Losties will also want to know whether Sun and Jin -- currently both on the island, but stuck 30 years apart -- will ever meet again and whether Jin will meet the miracle daughter he conceived on the island.
Will Jack forgive himself that his father -- who, by the way, may or may not be dead -- fell off the wagon? Will Ben pay the ultimate price for his scheming ways? And will any more polar bears slip through the portal?
Man of Science vs. Man of Faith: The Final Showdown
Some critics complained midway through the show's run that its creators and producers were losing focus, drawing viewers deeper into a web of questions that may have no answers.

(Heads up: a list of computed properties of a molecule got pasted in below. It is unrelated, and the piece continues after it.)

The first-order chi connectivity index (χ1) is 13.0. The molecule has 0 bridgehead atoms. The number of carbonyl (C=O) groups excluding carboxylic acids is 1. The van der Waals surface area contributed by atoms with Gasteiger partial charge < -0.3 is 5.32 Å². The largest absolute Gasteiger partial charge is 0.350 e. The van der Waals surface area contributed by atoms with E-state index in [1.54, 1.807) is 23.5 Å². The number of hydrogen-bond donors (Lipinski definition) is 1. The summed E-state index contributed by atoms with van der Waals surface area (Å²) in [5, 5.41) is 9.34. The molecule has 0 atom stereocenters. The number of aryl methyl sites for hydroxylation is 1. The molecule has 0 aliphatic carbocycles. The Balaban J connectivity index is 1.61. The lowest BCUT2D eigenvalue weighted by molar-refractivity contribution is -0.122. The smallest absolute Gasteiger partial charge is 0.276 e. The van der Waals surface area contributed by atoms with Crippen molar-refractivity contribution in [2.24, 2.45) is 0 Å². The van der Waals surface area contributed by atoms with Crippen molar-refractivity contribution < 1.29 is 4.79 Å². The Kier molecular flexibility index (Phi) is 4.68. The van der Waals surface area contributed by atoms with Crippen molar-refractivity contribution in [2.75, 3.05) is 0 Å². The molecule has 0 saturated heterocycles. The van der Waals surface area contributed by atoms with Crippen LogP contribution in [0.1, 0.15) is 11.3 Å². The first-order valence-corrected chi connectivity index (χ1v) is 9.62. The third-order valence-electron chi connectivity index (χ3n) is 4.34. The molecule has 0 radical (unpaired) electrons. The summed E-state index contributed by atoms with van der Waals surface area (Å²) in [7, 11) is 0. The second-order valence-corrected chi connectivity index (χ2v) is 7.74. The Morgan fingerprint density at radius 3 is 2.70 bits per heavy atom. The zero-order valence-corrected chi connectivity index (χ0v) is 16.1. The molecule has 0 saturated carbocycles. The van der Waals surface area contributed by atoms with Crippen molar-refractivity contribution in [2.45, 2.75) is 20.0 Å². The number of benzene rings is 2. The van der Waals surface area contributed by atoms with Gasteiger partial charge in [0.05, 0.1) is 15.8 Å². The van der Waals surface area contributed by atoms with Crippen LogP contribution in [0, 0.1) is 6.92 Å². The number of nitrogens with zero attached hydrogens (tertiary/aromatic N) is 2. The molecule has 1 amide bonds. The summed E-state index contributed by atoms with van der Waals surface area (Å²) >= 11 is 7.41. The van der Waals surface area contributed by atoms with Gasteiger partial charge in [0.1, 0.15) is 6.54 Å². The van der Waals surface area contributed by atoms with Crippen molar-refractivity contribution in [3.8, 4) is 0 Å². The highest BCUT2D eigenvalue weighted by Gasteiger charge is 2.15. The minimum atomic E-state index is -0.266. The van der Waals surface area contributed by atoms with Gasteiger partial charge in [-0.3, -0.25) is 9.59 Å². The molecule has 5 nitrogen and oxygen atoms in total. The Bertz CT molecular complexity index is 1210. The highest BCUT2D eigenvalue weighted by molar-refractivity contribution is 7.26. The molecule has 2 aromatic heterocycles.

But last season's concluding episodes seemed only to solidify the mind-bending plot lines of good versus evil, destiny and spirtuality that have stretched across all five seasons.
At the center of the show's debate of faith is John Locke, played by Terry O'Quinn. His storyline was intense from the very first season, when it was revealed the man, who was up and walking around the mysterious island, had boarded Oceanic flight 815 in a wheelchair, paralyzed from the waist down.
Even O'Quinn's character's name has been the subject of intense analysis -- John Locke was also a 17th century philosopher who influenced many of the Enlightenment's greatest thinkers.
O'Quinn told "Nightline" that the show's final season has been a mixed blessing for him.
And even though he is as famously tight-lipped as the rest of the cast and crew, O'Quinn said his expectations are just as high as the viewers'.